Power-play struggles more glaring than ever for Blackhawks

SHARE Power-play struggles more glaring than ever for Blackhawks

Patrick Kane has just three power-play goals this season. He had 17 two years ago. (AP Photo)

GLENDALE, Ariz. — Ten goals doesn’t seem like much, certainly not over the course of a long season. A few fortunate bounces here, a couple of deflections there, a cleaner whack at a rebound or two. It’s one more goal every five or six games.

Ten goals. That’s the difference between the Blackhawks’ putrid 29th-ranked power play and a league-average power play, not an exceptional one like the Penguins and Lightning have, just a decent one. And those 10 goals might be the difference between the Hawks making or missing the playoffs.

Maybe if they had done better than 1-for-6 in a 3-2 loss to Calgary last week. Maybe if they hadn’t gone 0-for-6 in a Jan. 22 loss to the Lightning in a game that was 1-0 until the final two minutes. Maybe if they didn’t go 0-for-3 in a 2-1 loss to the Wild on Jan. 10. Or 1-for-7 in a 4-3 overtime loss to the Stars on Nov. 30. Or 0-for-6 in a 2-1 loss to the Predators on Oct. 27. Or 0-for-5 in a 2-1 overtime loss to the Oilers on Oct. 19.

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The Hawks have gone without a power-play goal 32 times this season. Seven of those games were one-goal losses. Four others were one-goal games until late in the third period. So many close losses could have been wins or overtime losses. So many four-point swings against divisional and conference opponents could have gone the other way.

“It would have been maybe a key factor early on in the year when it was really struggling,” Patrick Kane said. “Would have helped us get some wins.”

It had been marginally better lately, with a goal in three consecutive games before Saturday night’s loss to the Wild. But a failed two-minute, two-man advantage early in the Minnesota game doomed the Hawks to defeat. It was a typical Hawks power play: a whole lot of passing, not nearly enough shooting, very little net-front presence, and no second-chance opportunities.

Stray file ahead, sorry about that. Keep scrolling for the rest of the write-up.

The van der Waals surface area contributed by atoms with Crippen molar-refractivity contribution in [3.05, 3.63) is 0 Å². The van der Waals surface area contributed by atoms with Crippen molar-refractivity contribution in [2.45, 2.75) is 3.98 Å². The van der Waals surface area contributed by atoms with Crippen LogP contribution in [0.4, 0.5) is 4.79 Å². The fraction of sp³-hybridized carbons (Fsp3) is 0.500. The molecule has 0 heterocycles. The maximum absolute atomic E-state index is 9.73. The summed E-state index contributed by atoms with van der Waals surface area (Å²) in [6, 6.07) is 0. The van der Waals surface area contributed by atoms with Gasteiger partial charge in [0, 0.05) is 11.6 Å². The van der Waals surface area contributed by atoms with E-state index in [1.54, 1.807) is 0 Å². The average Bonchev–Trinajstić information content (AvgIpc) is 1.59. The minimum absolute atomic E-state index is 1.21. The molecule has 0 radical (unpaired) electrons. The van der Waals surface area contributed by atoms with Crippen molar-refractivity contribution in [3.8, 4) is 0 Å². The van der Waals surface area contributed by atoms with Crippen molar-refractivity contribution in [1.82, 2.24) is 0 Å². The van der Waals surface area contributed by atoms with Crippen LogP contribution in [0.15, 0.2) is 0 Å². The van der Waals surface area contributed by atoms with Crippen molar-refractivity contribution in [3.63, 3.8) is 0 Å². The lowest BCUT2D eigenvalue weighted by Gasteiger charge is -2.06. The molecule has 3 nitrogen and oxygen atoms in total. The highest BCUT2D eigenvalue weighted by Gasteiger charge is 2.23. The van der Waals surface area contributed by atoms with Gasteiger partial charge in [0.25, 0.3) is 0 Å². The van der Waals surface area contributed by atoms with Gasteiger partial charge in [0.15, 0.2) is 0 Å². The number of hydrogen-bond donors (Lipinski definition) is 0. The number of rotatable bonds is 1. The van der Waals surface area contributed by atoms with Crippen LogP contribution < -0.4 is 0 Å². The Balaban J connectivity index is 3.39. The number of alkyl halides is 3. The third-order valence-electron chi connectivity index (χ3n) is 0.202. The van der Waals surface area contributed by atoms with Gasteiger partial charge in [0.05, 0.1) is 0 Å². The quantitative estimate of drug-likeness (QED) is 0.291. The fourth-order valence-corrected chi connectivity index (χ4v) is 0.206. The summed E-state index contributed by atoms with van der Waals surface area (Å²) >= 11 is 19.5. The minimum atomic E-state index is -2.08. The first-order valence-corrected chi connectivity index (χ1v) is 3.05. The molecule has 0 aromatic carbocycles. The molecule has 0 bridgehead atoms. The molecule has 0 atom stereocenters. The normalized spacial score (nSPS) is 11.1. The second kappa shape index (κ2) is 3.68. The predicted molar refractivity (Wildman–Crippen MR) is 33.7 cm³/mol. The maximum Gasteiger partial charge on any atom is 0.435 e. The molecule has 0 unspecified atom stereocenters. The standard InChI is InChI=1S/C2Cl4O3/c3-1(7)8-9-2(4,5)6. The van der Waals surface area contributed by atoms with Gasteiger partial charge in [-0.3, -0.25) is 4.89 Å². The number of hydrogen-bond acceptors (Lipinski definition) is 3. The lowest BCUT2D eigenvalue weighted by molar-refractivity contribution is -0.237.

It’s a familiar problem for the Hawks, who always have been loaded with talent but who — with occasional exceptions such as the 2015-16 season — are perennially league-average or worse on the power play. In previous seasons, it has been overcome by the Hawks’ 5-on-5 dominance, along with an elite penalty kill and terrific goaltending. But with the Hawks giving up too much at even strength, and with Corey Crawford sidelined since Christmas, the power play has become a more glaring issue than ever.

And the Hawks are every bit as baffled as everyone else.

“Obviously, with guys like Kaner and [Jonathan Toews] and those guys, we should be right up there among the best in the league on the PP,” center Nick Schmaltz said. “I don’t know. Just keep working on it, try not to look at the past, and hopefully we can be better on the power plays these last [27] games.”

The power-play deficiency has been more pronounced this year than ever. No team in the league has gotten more power-play opportunities than the Hawks — 201 through 55 games — yet 20 teams have scored more times with the man advantage. The Hawks’ miseries also come during the best power-play season in the NHL in 29 years. Teams are converting at an average of 19.89 percent, the best since the 1988-89 season. The Hawks, meanwhile, are at 15.4 percent. Only the Oilers and Blue Jackets are worse.

Coach Joel Quenneville has tried just about everything and everyone on the power play, to no avail. The Hawks have tried working the puck below the goal line or having Kane back up to the point to try to generate space and speed on the attack. But most of the time, the Hawks don’t move much. They don’t shoot much. And they certainly don’t score much.

“When you look at all the games that we’ve lost lately, a lot of them have been one-goal games, and special teams wins games,”

defenseman Jordan Oesterle

said. “We know that and we’re trying to put an emphasis on that. We know it can make a difference.”

Problem is, it already has.

Follow me on Twitter @MarkLazerus.

Email: mlazerus@suntimes.com

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